By Lani Duke
Police station nixed again; recount confirmed outcome
CASTLETON—A vote recount confirmed that Castleton residents are about equally divided on the proposal to to appropriate $300,420 to build a new police station next to the new Castleton Fire Department on Elm Street. A first count showed the proposal defeated by 12, but a recount on March 9 narrowed that gap to 11—365 no, 354 yes.
Now what? The Select Board must decide whether or not to plan a revote on the issue. Petitions are already circulating toward that end, but Select Board chair Joe Bruno has indicated that a re-polling seems unlikely before the end of the calendar year.
The Select Board had anticipated that the project would be financed largely from selling off buses that had belonged to the town’s former school district, bringing in $300,000. With that large an amount already available, there need be no municipal tax rate increase.
In the meantime, the Police Department remains housed in the town offices, without space for a holding cell, interview rooms, or evidence storage. The town offices themselves are in temporary trailers while the town also looks for a permanent city office site.
One suggestion that has come up is to lodge the Police Department and town offices in the place that the Fire Department vacated when it moved into its new building.
Serving your community
CASTLETON—The Castleton Recreation Commission is asking for proposals for its summer recreation programming, specifically for folks willing to share a talent or skill in sports, arts, crafts, nature, music, or some other form of recreation during the weeks of June 29 through July 3 and August 3 through 7. Get in touch with Amy Clapp to find out more.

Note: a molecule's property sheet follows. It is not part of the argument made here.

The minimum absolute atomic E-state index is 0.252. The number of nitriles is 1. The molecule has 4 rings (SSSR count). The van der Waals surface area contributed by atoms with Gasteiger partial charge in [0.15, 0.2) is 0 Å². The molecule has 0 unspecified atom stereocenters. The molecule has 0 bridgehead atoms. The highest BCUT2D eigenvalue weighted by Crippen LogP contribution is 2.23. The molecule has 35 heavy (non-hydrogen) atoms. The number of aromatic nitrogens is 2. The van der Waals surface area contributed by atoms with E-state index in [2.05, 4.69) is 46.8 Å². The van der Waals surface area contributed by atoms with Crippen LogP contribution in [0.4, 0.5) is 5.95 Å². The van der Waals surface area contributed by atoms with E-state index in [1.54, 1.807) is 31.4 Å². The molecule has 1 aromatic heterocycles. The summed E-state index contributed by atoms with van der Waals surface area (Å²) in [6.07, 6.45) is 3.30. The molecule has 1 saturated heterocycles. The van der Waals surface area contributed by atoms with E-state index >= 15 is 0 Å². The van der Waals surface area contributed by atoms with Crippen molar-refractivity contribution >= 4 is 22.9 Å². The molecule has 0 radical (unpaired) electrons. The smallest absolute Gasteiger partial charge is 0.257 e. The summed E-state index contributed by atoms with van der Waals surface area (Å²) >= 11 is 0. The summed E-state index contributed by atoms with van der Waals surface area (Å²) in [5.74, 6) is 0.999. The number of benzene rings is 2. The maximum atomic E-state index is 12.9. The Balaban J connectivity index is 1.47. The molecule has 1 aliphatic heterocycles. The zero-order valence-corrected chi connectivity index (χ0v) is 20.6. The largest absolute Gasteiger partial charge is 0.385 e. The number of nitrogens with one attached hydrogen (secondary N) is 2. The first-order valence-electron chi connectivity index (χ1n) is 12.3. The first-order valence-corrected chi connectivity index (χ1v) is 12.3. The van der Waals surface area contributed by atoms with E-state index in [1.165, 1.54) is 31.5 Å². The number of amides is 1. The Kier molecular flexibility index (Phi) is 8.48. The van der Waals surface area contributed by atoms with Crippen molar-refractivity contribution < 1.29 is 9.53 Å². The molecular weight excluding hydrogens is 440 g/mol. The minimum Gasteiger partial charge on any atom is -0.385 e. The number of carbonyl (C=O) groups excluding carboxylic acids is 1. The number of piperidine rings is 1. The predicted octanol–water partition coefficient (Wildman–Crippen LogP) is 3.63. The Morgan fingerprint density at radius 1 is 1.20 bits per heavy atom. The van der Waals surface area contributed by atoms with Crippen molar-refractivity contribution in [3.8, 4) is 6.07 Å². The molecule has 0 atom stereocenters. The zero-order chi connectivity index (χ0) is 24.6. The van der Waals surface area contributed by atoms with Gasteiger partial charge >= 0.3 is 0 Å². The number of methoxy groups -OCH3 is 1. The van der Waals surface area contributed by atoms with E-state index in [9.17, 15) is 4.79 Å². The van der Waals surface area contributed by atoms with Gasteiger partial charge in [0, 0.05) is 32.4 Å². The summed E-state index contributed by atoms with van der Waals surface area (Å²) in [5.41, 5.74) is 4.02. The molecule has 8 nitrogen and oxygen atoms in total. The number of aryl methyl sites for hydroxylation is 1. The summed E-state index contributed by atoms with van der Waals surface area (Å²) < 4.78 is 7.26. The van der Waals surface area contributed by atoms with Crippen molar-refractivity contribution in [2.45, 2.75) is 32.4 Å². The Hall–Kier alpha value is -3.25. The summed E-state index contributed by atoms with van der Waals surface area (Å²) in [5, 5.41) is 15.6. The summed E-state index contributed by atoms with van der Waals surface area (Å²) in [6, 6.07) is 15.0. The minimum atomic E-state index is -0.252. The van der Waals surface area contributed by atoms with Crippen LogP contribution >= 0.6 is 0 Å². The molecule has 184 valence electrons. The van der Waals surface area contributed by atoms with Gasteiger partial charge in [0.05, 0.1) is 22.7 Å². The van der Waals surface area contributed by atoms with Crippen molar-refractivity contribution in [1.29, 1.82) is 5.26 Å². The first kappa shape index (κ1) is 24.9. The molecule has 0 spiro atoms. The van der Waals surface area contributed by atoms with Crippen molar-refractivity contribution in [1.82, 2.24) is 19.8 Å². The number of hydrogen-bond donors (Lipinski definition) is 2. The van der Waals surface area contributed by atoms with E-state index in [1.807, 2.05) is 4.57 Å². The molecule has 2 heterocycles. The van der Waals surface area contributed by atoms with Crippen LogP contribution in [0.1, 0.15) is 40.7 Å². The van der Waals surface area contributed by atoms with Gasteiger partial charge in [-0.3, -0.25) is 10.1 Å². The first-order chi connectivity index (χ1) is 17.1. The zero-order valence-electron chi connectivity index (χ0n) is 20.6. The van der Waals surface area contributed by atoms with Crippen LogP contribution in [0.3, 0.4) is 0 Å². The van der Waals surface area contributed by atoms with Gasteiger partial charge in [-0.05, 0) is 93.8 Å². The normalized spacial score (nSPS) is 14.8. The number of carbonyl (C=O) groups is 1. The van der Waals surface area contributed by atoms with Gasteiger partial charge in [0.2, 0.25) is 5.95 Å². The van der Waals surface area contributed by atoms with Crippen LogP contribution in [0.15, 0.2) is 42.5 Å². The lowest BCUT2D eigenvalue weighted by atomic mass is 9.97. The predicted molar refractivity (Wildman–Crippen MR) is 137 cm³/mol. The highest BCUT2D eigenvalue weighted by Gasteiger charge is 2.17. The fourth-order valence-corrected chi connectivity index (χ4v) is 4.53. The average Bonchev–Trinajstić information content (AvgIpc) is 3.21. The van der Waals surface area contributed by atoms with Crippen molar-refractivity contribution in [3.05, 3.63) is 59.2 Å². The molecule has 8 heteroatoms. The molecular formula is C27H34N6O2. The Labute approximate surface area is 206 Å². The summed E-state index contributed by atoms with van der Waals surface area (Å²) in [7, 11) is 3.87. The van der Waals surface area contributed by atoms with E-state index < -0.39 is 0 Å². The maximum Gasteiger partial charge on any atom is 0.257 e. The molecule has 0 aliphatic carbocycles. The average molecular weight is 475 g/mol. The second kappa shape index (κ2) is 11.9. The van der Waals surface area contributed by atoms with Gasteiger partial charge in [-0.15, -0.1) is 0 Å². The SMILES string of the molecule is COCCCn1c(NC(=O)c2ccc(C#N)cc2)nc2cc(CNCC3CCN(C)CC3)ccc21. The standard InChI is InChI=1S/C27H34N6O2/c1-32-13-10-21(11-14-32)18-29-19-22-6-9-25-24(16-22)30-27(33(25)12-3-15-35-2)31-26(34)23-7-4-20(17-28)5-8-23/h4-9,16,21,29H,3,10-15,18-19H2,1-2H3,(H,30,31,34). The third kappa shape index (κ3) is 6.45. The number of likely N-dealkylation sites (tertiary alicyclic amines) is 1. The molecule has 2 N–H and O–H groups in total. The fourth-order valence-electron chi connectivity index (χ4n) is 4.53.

Public safety changes
POULTNEY—The Poultney Select Board recently ended a 24-year tradition of contracting with the Vermont State Police, citing a large increase in the hourly rate for coverage and inflexible schedule changes . Although the Board has not been dissatisfied with VSP service, it signed instead with the Rutland County Sheriff Department, citing more hours of service—32 per week compared to 20, for less cash. The County Sheriff’s office also offers another advantage: an interactive email system, already bearing fruit in Wallingford and Clarendon. It helped Wallingford bring an end to a string of burglaries and enables residents to send tips, report suspicious activity or locate missing pets. Poultney residents may learn more about the email offering in a meeting at the Poultney High library, 6:30 p.m., March 24.
to the Fair Haven Jazz Ensemble for being invited to perform in the annual Vermont Jazz Festival at the Elley-Long Center in Colchester. Members of the ensemble are Lindsay Marcy, Noah Bonvoulior, Reilly Howard, Ian Knapp, Erik Brown, Glen Wilcox, Cara Cummings, Isaac Nichols, Ryan Langmaid, Zach Caraballo, Kyra Trombley, Emily Clement, Eric Ray, Matt Eckler, Jacob Wilcox, and Charlie Cacciatore.
to Ben Park of Mettawee Community School, invited to compete in the National Geographic Geo Bee at the state level, to be held March 27 at Middlebury College. According to the National Geographic website, “The contest is designed to inspire students to be curious about the world. Schools with students in grades four through eight are eligible for this entertaining and challenging competition.”
to Castleton State College Natural Sciences Department chair and geology prof Tim Grover, for landing the first ever National Science Foundation grant at Castleton, awarded for research in undergraduate institutions (RUI). The two-year-long project receives almost $60,000 for “Collaborative Research: RUI: Proterozoic Mountain Building and Collapse, Eastern Adirondacks, New York.”